To see it is a matter of trifling difficulty, except on one particular day–that devoted to the rivetting of the _chaine_. A surgeon, however, belonging to the establishment, promised to procure me admission, and on receiving his summons, I started one forenoon for Bicetre. Mortifying news awaited my arrival. The convicts had plotted a general insurrection and escape, which was to have taken place on the preceding night. It had been discovered in time, however, and such precautions taken, as completely prevented even the attempt. The chief of these precautions appeared in half a regiment of troops, that had bivouacked all night in the square adjoining the prison, and were still some lying, some loitering about. Strict orders had been issued, that no strangers should be admitted to witness the ceremony of rivetting; and the turnkeys and gaolers, in appearance not yet recovered from the alarm of the preceding evening, refused to listen to either bribe, menace, or solicitation. It was confoundedly vexatious. Whilst expostulating with the turnkey, I caught a glimpse through a barred window of the interior court, athwart which the chains lay extended, whilst in one railed off even from this the convicts were crowded, marching round and round–precaution forbade their remaining still–and uttering from time to time such yells and imprecations as might deafen and appal a Mohawk. “I have caught a glimpse at least,” thought I, as we were unceremoniously turned out.

My friend, the surgeon, bade us, however, not despair. When the man of influence arrived he hoped to prevail; and in the mean time he led us to view the other curiosities of Bicetre. There was the well, the kitchen, the anatomical theatre. The courts were crowded with aged paupers, who each well knew that his carcass would undergo what laceration the scalpel of my friend and his comrades chose to inflict upon it. But the thought seemed not to affect them so much as it did us. Methought the business of dissecting dead subjects might have been carried on more remote from the living candidates; but I was wrong, for mystery and secrecy always beget fear.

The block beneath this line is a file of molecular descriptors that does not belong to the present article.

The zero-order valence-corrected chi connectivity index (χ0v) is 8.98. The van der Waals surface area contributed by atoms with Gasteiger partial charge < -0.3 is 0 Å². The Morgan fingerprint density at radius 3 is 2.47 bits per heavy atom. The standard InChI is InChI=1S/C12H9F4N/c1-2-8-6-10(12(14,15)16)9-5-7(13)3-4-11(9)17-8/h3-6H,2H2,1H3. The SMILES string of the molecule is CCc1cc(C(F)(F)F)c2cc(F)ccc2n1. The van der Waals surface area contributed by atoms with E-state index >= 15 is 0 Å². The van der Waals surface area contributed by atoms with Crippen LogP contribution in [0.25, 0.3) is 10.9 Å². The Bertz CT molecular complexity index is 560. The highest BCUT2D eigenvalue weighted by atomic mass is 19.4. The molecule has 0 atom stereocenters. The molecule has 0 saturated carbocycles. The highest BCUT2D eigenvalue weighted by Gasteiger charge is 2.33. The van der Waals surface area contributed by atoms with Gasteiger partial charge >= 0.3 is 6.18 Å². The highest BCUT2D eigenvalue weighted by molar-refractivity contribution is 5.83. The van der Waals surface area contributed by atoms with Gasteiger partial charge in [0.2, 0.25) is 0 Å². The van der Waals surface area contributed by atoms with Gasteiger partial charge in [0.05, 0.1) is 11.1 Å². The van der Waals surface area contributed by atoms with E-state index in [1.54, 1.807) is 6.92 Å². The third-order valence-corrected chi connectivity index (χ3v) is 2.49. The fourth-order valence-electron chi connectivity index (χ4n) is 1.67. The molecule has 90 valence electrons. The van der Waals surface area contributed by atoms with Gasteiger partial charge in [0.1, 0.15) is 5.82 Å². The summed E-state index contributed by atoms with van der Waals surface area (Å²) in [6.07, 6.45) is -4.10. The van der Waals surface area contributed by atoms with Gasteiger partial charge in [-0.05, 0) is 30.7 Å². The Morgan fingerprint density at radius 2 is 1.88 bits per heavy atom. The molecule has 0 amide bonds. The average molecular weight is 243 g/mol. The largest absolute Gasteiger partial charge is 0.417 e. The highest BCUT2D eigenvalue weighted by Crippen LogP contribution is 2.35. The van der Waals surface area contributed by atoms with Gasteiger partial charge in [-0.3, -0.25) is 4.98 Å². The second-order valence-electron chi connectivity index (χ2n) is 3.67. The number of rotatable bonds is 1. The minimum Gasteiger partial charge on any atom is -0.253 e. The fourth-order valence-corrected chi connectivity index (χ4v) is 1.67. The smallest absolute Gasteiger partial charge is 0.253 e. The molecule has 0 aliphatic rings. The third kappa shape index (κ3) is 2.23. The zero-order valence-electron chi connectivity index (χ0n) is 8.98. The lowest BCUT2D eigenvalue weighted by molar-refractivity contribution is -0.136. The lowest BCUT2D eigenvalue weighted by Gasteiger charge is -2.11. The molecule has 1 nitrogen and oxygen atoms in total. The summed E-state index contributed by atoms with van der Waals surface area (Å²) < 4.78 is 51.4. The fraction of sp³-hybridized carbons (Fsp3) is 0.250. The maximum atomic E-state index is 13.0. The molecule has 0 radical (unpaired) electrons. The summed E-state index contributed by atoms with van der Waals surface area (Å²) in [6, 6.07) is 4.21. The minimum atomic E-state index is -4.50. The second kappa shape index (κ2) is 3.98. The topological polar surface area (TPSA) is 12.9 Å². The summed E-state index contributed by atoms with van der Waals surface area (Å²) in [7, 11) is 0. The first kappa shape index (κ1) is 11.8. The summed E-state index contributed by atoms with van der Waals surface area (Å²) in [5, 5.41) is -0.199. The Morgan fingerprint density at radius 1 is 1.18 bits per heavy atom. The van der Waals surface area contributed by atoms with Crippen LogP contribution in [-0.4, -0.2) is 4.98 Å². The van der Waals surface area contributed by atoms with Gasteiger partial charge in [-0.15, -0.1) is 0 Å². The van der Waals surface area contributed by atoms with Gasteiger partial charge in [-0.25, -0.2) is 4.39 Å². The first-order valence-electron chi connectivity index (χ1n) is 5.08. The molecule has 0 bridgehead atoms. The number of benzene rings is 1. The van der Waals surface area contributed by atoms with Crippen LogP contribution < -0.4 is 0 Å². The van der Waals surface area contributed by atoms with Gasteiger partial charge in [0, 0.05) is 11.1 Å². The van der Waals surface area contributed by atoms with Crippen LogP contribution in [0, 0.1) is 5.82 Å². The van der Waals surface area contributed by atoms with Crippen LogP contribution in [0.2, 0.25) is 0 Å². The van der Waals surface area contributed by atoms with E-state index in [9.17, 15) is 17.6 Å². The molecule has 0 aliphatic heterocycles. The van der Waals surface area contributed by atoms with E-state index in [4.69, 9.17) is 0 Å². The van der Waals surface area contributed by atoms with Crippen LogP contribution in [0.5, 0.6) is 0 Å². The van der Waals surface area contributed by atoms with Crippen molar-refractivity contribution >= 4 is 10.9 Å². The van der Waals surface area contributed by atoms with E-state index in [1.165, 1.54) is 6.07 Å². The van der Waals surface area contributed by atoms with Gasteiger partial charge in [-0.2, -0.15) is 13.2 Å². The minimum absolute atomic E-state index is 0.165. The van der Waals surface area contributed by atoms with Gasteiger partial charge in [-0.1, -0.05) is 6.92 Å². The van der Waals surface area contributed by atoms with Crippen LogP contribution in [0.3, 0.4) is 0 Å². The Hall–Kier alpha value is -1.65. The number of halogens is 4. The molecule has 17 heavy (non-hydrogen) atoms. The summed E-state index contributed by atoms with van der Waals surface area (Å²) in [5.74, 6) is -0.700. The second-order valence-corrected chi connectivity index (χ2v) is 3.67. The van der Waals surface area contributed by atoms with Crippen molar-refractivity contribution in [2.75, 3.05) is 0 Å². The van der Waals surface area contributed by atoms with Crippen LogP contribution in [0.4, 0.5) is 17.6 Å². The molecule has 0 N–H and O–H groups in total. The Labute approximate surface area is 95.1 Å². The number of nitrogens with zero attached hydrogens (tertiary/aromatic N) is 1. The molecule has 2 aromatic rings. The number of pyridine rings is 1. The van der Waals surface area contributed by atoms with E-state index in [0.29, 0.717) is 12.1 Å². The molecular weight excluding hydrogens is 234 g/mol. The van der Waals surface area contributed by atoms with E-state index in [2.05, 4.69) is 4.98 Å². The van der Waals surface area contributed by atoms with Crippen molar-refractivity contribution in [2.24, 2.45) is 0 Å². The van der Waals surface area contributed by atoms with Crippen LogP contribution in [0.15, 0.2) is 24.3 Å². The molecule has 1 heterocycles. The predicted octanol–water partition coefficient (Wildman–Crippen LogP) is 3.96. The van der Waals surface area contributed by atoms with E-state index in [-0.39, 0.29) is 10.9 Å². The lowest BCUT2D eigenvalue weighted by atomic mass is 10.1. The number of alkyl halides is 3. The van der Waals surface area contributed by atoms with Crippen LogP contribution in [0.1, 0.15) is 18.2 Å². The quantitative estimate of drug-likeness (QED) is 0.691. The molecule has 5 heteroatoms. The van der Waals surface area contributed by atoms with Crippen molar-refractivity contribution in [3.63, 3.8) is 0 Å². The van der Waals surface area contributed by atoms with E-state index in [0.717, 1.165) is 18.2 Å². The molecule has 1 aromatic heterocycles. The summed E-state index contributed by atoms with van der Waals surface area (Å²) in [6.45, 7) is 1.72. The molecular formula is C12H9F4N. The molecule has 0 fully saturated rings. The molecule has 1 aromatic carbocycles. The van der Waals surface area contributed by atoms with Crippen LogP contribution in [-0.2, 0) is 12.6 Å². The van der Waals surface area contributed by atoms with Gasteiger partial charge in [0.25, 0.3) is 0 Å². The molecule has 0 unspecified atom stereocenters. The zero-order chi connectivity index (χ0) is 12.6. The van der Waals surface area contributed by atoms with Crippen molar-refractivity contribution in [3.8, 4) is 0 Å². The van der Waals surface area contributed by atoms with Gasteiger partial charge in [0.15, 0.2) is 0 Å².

The mad-house was another curiosity. It contains many whose brain the revolution of July, 1830, had turned. One man, a fine youth, had travelled on foot from a distant part of the kingdom, to shed his blood as a sacrifice to the memory of Napoleon. He gave his last franc to obtain admission within the pillar of the Place Vendome, and when there opened the veins of both his arms, crying out, “I offer the blood of the brave to the manes of Napoleon.” His rolling black eye was now contrasted with a face pale as death. He had lost so much blood that few hopes were entertained of his recovery.

But by far the most curious patient of the mad-house, was a young man who imagined himself to be a woman. He was handsome, but not feminine in appearance. He adored a little mirror, with which he was gratified. Rags of all colours were his delight; and he had made a precious collection. His coquetry was evident; and he answered pertinently all questions, never belying at the same time his fixed opinion, that he was endowed with a maiden’s charms.

We looked over the book of reports, and found seven-eighths of the female patients to have become deranged from love; whilst, with the majority of the males, the hallucination proceeded from disappointments of ambition. Surprised, I could make out no case of a religious maniac; glad, I could discover none of a student.

We now returned to machinations for the purpose of entering the forbidden prison. Aprons were handed us, not unlike a barber’s. They were surgeons’ aprons, always worn by those of the establishment when on duty. Might not then the barbers’ aprons be a tradition of the barber-surgeons? I refrained from asking the question in that company. The scheme was, that we should pass for _Carabins_–such is the nickname of French students in chirurgery–and in this quality demand admission. The Cerberus of the prison grinned at the deceit, but wearied and amused by our importunities, he actually opened the _quicket_ and admitted us. There are two grated doors of this kind, one always locked whilst the other is opened. In an instant we were in Pandemonium.